There is a continued sensitivity to all reported incidents involving infant formula or baby food. All complaints involving either infant formula or baby food are to be thoroughly investigated on a high-priority basis. This will include follow-up at the doctor or hospital (if an injury/illness is involved), with the collection and analysis of appropriate samples. Complaints involving baby food that is regulated by USDA should be referred to USDA for appropriate follow-up. See IOM 184.108.40.206 and IOM 220.127.116.11.
There are two exceptions for collecting samples as part of the follow-up to infant formula/baby food complaints:
- Complaints involving outdated product in the marketplace, with no associated injury or illness. These do require investigation to ensure all outdated product has been removed from the identified retail and/or wholesale source.
- Complaints involving an illness associated with normal appearing product, but follow-up investigation discloses a physician's diagnosis that the event does not appear to be product related, or that the event was an allergic response to a properly labeled product.
Also see the following:
All tampering complaints involving alcoholic beverages should be entered as a consumer complaint in FACTS. OCM/OEO and OCI should be notified immediately. For all other complaints involving alcoholic beverages, please see IOM 18.104.22.168 for guidance.
The FDA Office of Crisis Management/Office of Emergency Operations (OCM/OEO) HFA-615, 301-796-8240 must be notified immediately of all serious injury/illness and suspected tampering complaints. The OCM/OEO is also to be kept advised of the status of all such follow-up investigations. Information about complaints nationwide is available in FACTS and from the OCM/OEO and may be helpful in determining appropriate follow-up.
There may be an occasion where OCM/OEO formally requests the district to forward a copy of a patient’s medical records to the appropriate Center for review by a medical officer. In order to protect patient privacy information, the medical records should only be forwarded to the appropriate medical officer. The OEO Emergency Coordinator assigned to the investigation/incident will provide the contact information (name of the medical officer, Center, address, and telephone number). On the day the package has been mailed or shipped to the Center medical officer, an email should be sent to the OEO emergency coordinator for documentation purposes.
As unique situations arise, OEO provides guidance concerning the type of follow-up to be made. This guidance should be kept on file by the district consumer complaint coordinator.
The key to a thorough consumer complaint investigation is complete interviews with the complainant and/or others knowledgeable about the incident (other family members, health professionals, law enforcement officials, etc.). In addition, in preparation for any consumer complaint interviews, you should take your personal safety into consideration. Refer to IOM 22.214.171.124 for more information.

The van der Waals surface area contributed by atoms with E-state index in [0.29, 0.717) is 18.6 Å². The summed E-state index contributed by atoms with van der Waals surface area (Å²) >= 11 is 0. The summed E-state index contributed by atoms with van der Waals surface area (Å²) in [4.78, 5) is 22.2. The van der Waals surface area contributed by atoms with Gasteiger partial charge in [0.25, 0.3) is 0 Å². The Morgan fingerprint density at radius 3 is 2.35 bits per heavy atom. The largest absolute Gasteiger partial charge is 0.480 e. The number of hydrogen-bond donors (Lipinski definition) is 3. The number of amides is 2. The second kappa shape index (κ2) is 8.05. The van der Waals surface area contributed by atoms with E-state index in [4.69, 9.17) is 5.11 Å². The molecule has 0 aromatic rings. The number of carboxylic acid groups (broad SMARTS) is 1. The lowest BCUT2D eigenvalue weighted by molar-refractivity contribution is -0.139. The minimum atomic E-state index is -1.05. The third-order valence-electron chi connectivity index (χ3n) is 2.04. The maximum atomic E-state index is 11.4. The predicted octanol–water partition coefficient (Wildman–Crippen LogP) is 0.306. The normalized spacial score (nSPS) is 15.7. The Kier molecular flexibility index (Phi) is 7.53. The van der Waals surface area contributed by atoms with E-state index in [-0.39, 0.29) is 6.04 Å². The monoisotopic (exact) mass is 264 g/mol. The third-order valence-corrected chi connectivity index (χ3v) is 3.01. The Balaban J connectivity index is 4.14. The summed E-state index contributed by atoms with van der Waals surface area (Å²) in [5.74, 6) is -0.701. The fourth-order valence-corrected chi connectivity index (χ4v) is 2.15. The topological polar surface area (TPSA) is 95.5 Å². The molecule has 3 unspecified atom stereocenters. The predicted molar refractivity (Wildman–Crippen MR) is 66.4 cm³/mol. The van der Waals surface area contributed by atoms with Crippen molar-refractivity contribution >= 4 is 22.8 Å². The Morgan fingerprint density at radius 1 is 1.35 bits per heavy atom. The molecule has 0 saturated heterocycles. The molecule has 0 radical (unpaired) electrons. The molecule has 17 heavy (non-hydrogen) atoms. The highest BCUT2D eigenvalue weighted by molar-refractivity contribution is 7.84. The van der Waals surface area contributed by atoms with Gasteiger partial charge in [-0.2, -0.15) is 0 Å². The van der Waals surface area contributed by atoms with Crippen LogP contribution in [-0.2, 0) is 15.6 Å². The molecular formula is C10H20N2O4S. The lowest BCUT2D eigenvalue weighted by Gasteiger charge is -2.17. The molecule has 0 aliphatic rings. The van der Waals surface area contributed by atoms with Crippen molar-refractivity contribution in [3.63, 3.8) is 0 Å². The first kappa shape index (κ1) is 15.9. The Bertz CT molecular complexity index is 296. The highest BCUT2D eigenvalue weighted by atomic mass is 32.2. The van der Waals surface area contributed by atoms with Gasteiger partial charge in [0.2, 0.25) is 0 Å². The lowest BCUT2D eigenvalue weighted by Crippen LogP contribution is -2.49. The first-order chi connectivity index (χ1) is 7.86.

The basic information to be obtained is in the FACTS Consumer Complaint Report which replaces the 2516 and the Consumer Complaint Follow-Up Report which replaces the 2516a. See IOM Exhibits 8-2 and 8-3. Obtain an accurate and complete description of the product, e.g., brand name, product name, flavor or variety, how packaged, storage conditions required (i.e., refrigerated or shelf stable) etc. Enter this description in the Brand Name and Product Name sections of the FACTS complaint form.
It is important to accurately determine the sequence of events leading up to the complaint. This includes a 72-hour food history (for food related illness); whether the complainant has used the product before (cosmetic or drug products); condition of the product when purchased or consumed (tampering complaints, mold in foods, possible mishandling, product abuse in the home, etc.); and storage of the products (if filth is the subject of the complaint).
There are additional considerations with injury/illness complaints. The prior medical history of the complainant may provide indications regarding allergies, drug side effects or drug-food/drug-drug interactions which may be responsible for the illness or injury. Medical verification should be sought in these situations. Food illnesses are frequently associated with the most recent food consumed, food that didn't appear or smell right, or a food consumed only by the ill person. Additional interviews may be required to identify other suspect foods, especially if the food implicated is not a likely vehicle for illness. Familiarity with items previously associated with illness or injuries is helpful in pursuing the investigation; such as pet turtles or occupational sources for Salmonella; incompatibility of soft contact lenses with lens solution or other eye products not specifically approved for use with them; production of acetic acid by aspirin as it decomposes; and the bitter or burning taste of calcium chloride-contaminated frozen ice cream novelties. Consider that individuals differ in sensitivity to bacterial levels or toxins, and not everyone using or consuming a contaminated product will show symptoms.